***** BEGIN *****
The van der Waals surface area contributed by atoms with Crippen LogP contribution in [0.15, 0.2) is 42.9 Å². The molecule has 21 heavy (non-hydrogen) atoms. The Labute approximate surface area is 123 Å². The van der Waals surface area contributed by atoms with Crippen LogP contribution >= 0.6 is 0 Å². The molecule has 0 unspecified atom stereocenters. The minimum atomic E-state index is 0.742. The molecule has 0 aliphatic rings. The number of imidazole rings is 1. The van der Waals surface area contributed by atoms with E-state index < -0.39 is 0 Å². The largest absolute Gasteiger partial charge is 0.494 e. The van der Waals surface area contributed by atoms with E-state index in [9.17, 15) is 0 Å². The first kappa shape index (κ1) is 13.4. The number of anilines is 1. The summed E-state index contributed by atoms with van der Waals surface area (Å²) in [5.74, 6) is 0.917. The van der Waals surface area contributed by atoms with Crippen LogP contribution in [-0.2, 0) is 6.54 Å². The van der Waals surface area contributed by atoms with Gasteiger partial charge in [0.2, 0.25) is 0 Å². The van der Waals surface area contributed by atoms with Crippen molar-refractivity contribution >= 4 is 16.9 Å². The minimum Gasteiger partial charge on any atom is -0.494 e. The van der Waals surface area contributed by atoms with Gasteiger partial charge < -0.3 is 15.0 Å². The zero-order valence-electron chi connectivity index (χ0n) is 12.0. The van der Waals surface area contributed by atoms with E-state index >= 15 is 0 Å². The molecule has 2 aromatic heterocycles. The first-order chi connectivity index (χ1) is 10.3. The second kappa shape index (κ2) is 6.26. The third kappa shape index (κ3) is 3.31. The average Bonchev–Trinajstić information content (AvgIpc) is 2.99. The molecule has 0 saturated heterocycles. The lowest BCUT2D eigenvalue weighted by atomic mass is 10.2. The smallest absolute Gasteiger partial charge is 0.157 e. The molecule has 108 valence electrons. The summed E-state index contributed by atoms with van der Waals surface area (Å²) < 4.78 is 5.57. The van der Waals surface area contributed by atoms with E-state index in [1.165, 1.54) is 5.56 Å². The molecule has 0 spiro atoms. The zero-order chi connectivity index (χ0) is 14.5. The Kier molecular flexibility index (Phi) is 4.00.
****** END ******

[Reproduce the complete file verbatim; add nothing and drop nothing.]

The van der Waals surface area contributed by atoms with Crippen LogP contribution in [0.15, 0.2) is 42.9 Å². The molecule has 21 heavy (non-hydrogen) atoms. The Labute approximate surface area is 123 Å². The van der Waals surface area contributed by atoms with Crippen LogP contribution >= 0.6 is 0 Å². The molecule has 0 unspecified atom stereocenters. The minimum atomic E-state index is 0.742. The molecule has 0 aliphatic rings. The number of imidazole rings is 1. The van der Waals surface area contributed by atoms with E-state index < -0.39 is 0 Å². The largest absolute Gasteiger partial charge is 0.494 e. The van der Waals surface area contributed by atoms with E-state index in [9.17, 15) is 0 Å². The first kappa shape index (κ1) is 13.4. The number of anilines is 1. The summed E-state index contributed by atoms with van der Waals surface area (Å²) in [5.74, 6) is 0.917. The van der Waals surface area contributed by atoms with Crippen LogP contribution in [-0.2, 0) is 6.54 Å². The van der Waals surface area contributed by atoms with Gasteiger partial charge in [0.2, 0.25) is 0 Å². The van der Waals surface area contributed by atoms with Crippen molar-refractivity contribution >= 4 is 16.9 Å². The minimum Gasteiger partial charge on any atom is -0.494 e. The van der Waals surface area contributed by atoms with Gasteiger partial charge < -0.3 is 15.0 Å². The zero-order valence-electron chi connectivity index (χ0n) is 12.0. The van der Waals surface area contributed by atoms with E-state index >= 15 is 0 Å². The molecule has 2 aromatic heterocycles. The first-order chi connectivity index (χ1) is 10.3. The second kappa shape index (κ2) is 6.26. The third kappa shape index (κ3) is 3.31. The average Bonchev–Trinajstić information content (AvgIpc) is 2.99. The molecule has 0 saturated heterocycles. The lowest BCUT2D eigenvalue weighted by atomic mass is 10.2. The smallest absolute Gasteiger partial charge is 0.157 e. The molecule has 108 valence electrons. The summed E-state index contributed by atoms with van der Waals surface area (Å²) < 4.78 is 5.57. The van der Waals surface area contributed by atoms with E-state index in [1.165, 1.54) is 5.56 Å². The molecule has 0 spiro atoms. The zero-order chi connectivity index (χ0) is 14.5. The Kier molecular flexibility index (Phi) is 4.00.